While the actual amount of dollars spent is seen rising, shoppers will likely be purchasing fewer items. That’s because inflation will make gifts as much as 20% more expensive compared to last year, according to Salesforce. The quantity of orders, meanwhile, is expected to fall 2% worldwide.
Both Sherwin-Williams and Bassett Furniture had comments about the supply chain last week...
“In addition to the significant supply challenges, raw material pricing remains highly elevated, and we are increasing our full-year raw material inflation outlook to be up a high-teens percentage compared to last year. We continue to combat these elevated costs with pricing actions across all of our businesses,” - Sherwin-Williams CEO John G. Morikis
"As with our competitors in the transportation space, the labor shortage has caused a massive backup of transportation equipment that has been sitting on yards waiting to be unloaded throughout the country. An additional response that we have made has been leasing several hundred trailers on the open market to keep goods moving, albeit at a higher expense than originally contemplated. The logjam of freight has also backed up our manufacturing schedules as we have simply run out of room in our facilities to store goods before shipment.” - Bassett Furniture Industries CFO J. Michael Daniel
Meanwhile, Barron's magazine is calling the peak in supply chain fears...
Virus trends have taken a promising turn in recent weeks. Critical overseas manufacturing centers are reopening. Consumers are only slowly returning to spending on experiences after a huge shift in preference toward household goods, but that reversal will continue and even pick up speed as new Covid cases fall and vaccines become available for children. Even those backed-up ships could be hiding good news.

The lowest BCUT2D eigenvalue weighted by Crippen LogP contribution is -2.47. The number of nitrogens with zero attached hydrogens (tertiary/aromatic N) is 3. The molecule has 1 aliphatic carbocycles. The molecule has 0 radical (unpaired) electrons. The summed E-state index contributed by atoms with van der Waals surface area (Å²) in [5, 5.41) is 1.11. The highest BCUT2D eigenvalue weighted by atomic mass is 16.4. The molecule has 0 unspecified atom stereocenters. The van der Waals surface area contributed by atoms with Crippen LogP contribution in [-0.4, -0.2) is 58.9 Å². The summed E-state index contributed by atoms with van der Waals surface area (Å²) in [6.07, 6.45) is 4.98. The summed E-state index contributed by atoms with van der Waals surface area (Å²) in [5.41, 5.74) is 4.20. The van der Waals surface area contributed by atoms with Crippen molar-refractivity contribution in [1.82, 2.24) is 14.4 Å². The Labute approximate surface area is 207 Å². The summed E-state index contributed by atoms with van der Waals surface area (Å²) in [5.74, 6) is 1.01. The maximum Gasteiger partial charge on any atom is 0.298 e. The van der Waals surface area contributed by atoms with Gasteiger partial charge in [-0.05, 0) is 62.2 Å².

“You’ve heard it here first: Christmas will happen on Dec. 25,” says Gene Seroka, executive director of the Port of Los Angeles. “Many of our savvy retailers and importers advanced their orders. We started seeing Christmas goods arrive on our shores back in June of this year. Normally, that arrival would take place at the end of August, beginning of September.”
Is an energy crunch next on deck? China is not waiting to find out...
China’s central government officials ordered the country’s top state-owned energy companies to secure supplies for this winter at all costs, according to people familiar with the matter.
The order came directly from Vice Premier Han Zheng, who supervises the nation’s energy sector and industrial production, and was delivered during an emergency meeting earlier this week with officials from Beijing’s state-owned assets regulator and economic planning agency, the people said, asking not to be named discussing a private matter. Blackouts won’t be tolerated, the people said.
The emergency meeting underscores the critical situation in China. A severe energy shortage crisis has gripped the country, and several regions have had to curtail power to its industrial sector and some residential areas have even faced sudden blackouts.
The global rush to lock in energy supplies ahead of winter is causing some interesting price action...
@jsblokland: Another day, another high in European #NaturalGas prices. #energycrunch
Once again, the U.S. energy industry is staying away from new production, which will only make prices more uncertain...
US oil producers are not able to increase supply to tame soaring crude prices that remain “under Opec control”, according to the shale patch’s biggest operator.